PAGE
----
So Bo-Young Kim wrote several short stories/novelettes into this book, but the only ones that I think matter is the first one "I'm Waiting for you" and the last one, "On My Way”. They sandwich a few stories that I’ll be honest, went way over my head. I’m a simple fellow, and Kim writes with complex thought and characterization. That’s a strength, not a deficiency. Just a little too complex for me.
This book still gets my highest rating because of the first and last story. Sweet powers of justice, you have to read this. Get. It. Now.
You’ll have your heart broken by two lovers, separated by billions of miles and years of earth time as they desperately struggle to find each other. You’ll have a lump in your throat as the first story ends and the situation looks bleak (though there is a complete story and it’s good…just heart-wrenching). You’ll have anger and sympathy and you’ll think of the other character as a hero of her own story in the second story because she finds a way to keep fighting even though all hope looks lost.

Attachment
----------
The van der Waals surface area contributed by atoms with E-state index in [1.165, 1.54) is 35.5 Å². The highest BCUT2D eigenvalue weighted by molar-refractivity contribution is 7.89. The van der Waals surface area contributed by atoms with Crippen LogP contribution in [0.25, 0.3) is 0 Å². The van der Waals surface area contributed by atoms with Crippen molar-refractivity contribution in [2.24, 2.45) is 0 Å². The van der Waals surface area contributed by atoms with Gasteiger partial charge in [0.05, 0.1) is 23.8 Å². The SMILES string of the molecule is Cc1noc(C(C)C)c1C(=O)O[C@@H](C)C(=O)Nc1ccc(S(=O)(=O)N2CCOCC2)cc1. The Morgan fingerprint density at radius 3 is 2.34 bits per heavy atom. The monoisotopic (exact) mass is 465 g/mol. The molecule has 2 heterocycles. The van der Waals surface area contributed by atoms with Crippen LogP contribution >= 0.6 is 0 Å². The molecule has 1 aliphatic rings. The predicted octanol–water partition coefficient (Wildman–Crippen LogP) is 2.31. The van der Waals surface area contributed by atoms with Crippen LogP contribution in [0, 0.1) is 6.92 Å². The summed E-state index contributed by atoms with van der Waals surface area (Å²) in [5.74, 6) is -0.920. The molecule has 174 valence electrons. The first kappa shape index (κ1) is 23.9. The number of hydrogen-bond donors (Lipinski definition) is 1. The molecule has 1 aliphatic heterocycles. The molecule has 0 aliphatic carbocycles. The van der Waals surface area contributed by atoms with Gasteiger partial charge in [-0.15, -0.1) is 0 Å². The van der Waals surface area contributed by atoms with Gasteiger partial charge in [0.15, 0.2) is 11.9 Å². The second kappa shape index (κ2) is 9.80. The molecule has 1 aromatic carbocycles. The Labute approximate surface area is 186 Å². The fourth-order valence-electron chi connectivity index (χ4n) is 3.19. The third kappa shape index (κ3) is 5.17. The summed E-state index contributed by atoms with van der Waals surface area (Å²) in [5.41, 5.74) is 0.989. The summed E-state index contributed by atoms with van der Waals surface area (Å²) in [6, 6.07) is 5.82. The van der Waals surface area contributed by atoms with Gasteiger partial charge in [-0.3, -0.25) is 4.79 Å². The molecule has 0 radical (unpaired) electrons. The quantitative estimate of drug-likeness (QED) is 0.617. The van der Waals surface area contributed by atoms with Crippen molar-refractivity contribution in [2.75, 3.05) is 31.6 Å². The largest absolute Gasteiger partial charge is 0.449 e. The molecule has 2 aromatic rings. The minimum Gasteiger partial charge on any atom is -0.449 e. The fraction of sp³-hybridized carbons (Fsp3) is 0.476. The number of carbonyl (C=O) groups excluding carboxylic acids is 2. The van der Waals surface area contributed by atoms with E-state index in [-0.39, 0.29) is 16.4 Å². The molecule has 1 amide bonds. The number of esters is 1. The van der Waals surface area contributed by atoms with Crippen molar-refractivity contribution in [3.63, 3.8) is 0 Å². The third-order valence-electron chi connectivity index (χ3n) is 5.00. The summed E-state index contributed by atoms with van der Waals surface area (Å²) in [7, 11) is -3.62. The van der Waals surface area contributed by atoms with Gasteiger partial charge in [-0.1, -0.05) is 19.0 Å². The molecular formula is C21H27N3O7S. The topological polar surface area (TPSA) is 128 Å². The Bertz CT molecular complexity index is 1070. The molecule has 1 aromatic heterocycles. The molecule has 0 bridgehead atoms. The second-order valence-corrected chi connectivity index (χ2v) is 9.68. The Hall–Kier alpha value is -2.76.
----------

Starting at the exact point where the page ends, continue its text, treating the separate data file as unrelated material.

And that ending. That freaking ending. I just set my kindle down carefully on my bed, said a few choice words, and basked in the afterglow of one of the greatest stories I’ve ever read.
One of the greatest stories I’ve ever read.
The first and last stories are from the perspective of an engaged couple. One is traveling back from Alpha Centauri, so rather than wait the few years for her to return, the other decides to board a spaceship that’ll accelerate up to light speed – meaning that it’ll only be a few months for him. But even when things don’t go the way they’re supposed to, he continues to hope that she’ll wait for him. The story is told through fifteen letters to his fiancé and is a powerhouse of emotion: hope, despair, resiliency. Despite the circumstances keeping them apart, he keeps doing his best to get back to her, eagerly waiting for and anticipating the day he’ll see her again, even while it feels like he’s the only human left in the universe.